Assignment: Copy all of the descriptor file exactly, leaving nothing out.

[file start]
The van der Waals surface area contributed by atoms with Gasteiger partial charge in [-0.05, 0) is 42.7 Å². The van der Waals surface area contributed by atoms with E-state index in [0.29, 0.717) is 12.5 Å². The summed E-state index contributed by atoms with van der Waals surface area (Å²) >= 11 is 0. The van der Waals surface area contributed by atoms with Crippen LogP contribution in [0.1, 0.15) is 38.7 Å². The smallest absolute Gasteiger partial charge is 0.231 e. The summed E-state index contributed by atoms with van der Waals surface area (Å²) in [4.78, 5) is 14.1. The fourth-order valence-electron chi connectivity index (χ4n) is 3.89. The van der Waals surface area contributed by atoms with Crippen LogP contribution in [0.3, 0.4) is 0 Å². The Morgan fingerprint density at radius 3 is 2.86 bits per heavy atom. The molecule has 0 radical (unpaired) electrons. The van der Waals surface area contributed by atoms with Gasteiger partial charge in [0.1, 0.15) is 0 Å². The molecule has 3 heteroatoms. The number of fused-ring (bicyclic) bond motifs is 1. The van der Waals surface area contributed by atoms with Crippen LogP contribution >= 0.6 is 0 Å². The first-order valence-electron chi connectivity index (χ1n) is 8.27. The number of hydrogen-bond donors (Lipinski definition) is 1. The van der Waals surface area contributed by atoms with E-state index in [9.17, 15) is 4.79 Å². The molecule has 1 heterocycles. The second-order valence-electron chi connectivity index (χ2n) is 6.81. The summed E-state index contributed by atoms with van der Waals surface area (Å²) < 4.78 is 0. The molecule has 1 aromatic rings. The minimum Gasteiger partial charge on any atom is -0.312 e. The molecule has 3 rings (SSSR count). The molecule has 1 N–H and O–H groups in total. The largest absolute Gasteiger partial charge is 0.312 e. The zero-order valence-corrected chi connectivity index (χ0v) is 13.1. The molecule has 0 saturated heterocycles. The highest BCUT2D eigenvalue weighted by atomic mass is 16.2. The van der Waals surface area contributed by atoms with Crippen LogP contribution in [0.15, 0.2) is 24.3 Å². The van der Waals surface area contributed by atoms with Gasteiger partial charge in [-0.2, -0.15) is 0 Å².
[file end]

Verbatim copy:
The van der Waals surface area contributed by atoms with Gasteiger partial charge in [-0.05, 0) is 42.7 Å². The van der Waals surface area contributed by atoms with E-state index in [0.29, 0.717) is 12.5 Å². The summed E-state index contributed by atoms with van der Waals surface area (Å²) >= 11 is 0. The van der Waals surface area contributed by atoms with Crippen LogP contribution in [0.1, 0.15) is 38.7 Å². The smallest absolute Gasteiger partial charge is 0.231 e. The summed E-state index contributed by atoms with van der Waals surface area (Å²) in [4.78, 5) is 14.1. The fourth-order valence-electron chi connectivity index (χ4n) is 3.89. The van der Waals surface area contributed by atoms with Crippen LogP contribution in [0.3, 0.4) is 0 Å². The Morgan fingerprint density at radius 3 is 2.86 bits per heavy atom. The molecule has 0 radical (unpaired) electrons. The van der Waals surface area contributed by atoms with Gasteiger partial charge in [0.1, 0.15) is 0 Å². The molecule has 3 heteroatoms. The number of fused-ring (bicyclic) bond motifs is 1. The van der Waals surface area contributed by atoms with Crippen LogP contribution >= 0.6 is 0 Å². The first-order valence-electron chi connectivity index (χ1n) is 8.27. The number of hydrogen-bond donors (Lipinski definition) is 1. The van der Waals surface area contributed by atoms with E-state index in [9.17, 15) is 4.79 Å². The molecule has 1 heterocycles. The second-order valence-electron chi connectivity index (χ2n) is 6.81. The summed E-state index contributed by atoms with van der Waals surface area (Å²) < 4.78 is 0. The molecule has 1 aromatic rings. The minimum Gasteiger partial charge on any atom is -0.312 e. The molecule has 3 rings (SSSR count). The molecule has 1 N–H and O–H groups in total. The largest absolute Gasteiger partial charge is 0.312 e. The zero-order valence-corrected chi connectivity index (χ0v) is 13.1. The molecule has 0 saturated heterocycles. The highest BCUT2D eigenvalue weighted by atomic mass is 16.2. The van der Waals surface area contributed by atoms with Crippen LogP contribution in [0.15, 0.2) is 24.3 Å². The van der Waals surface area contributed by atoms with Gasteiger partial charge in [-0.2, -0.15) is 0 Å².